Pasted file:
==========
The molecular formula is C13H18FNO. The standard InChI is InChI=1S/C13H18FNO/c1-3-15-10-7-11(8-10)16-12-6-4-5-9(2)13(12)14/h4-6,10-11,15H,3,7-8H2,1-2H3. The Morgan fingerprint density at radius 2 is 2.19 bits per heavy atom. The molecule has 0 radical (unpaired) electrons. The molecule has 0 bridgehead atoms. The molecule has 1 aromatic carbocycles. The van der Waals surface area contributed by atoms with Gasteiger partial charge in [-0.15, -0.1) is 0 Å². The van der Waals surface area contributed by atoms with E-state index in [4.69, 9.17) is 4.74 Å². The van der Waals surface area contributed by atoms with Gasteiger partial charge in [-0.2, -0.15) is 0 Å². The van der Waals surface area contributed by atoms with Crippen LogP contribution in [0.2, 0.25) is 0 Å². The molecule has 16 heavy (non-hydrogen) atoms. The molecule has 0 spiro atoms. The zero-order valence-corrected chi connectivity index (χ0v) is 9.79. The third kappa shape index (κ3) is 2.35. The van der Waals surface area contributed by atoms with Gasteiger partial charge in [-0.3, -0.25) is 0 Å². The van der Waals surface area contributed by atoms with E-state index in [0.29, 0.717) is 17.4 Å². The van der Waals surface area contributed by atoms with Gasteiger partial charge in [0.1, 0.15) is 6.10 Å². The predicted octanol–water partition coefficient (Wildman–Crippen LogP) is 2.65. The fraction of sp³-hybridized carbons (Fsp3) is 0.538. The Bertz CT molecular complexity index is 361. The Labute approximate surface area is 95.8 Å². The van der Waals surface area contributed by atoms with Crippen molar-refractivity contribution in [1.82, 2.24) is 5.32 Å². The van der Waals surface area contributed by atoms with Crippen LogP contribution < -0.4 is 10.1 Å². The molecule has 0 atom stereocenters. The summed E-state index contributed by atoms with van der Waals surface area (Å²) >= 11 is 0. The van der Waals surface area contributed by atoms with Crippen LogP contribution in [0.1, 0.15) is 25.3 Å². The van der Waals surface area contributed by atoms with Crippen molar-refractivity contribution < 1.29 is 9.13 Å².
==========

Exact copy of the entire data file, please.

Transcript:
The molecular formula is C13H18FNO. The standard InChI is InChI=1S/C13H18FNO/c1-3-15-10-7-11(8-10)16-12-6-4-5-9(2)13(12)14/h4-6,10-11,15H,3,7-8H2,1-2H3. The Morgan fingerprint density at radius 2 is 2.19 bits per heavy atom. The molecule has 0 radical (unpaired) electrons. The molecule has 0 bridgehead atoms. The molecule has 1 aromatic carbocycles. The van der Waals surface area contributed by atoms with Gasteiger partial charge in [-0.15, -0.1) is 0 Å². The van der Waals surface area contributed by atoms with E-state index in [4.69, 9.17) is 4.74 Å². The van der Waals surface area contributed by atoms with Gasteiger partial charge in [-0.2, -0.15) is 0 Å². The van der Waals surface area contributed by atoms with Crippen LogP contribution in [0.2, 0.25) is 0 Å². The molecule has 16 heavy (non-hydrogen) atoms. The molecule has 0 spiro atoms. The zero-order valence-corrected chi connectivity index (χ0v) is 9.79. The third kappa shape index (κ3) is 2.35. The van der Waals surface area contributed by atoms with Gasteiger partial charge in [-0.3, -0.25) is 0 Å². The van der Waals surface area contributed by atoms with E-state index in [0.29, 0.717) is 17.4 Å². The van der Waals surface area contributed by atoms with Gasteiger partial charge in [0.1, 0.15) is 6.10 Å². The predicted octanol–water partition coefficient (Wildman–Crippen LogP) is 2.65. The fraction of sp³-hybridized carbons (Fsp3) is 0.538. The Bertz CT molecular complexity index is 361. The Labute approximate surface area is 95.8 Å². The van der Waals surface area contributed by atoms with Crippen molar-refractivity contribution in [1.82, 2.24) is 5.32 Å². The van der Waals surface area contributed by atoms with Crippen LogP contribution < -0.4 is 10.1 Å². The molecule has 0 atom stereocenters. The summed E-state index contributed by atoms with van der Waals surface area (Å²) >= 11 is 0. The van der Waals surface area contributed by atoms with Crippen LogP contribution in [0.1, 0.15) is 25.3 Å². The van der Waals surface area contributed by atoms with Crippen molar-refractivity contribution < 1.29 is 9.13 Å².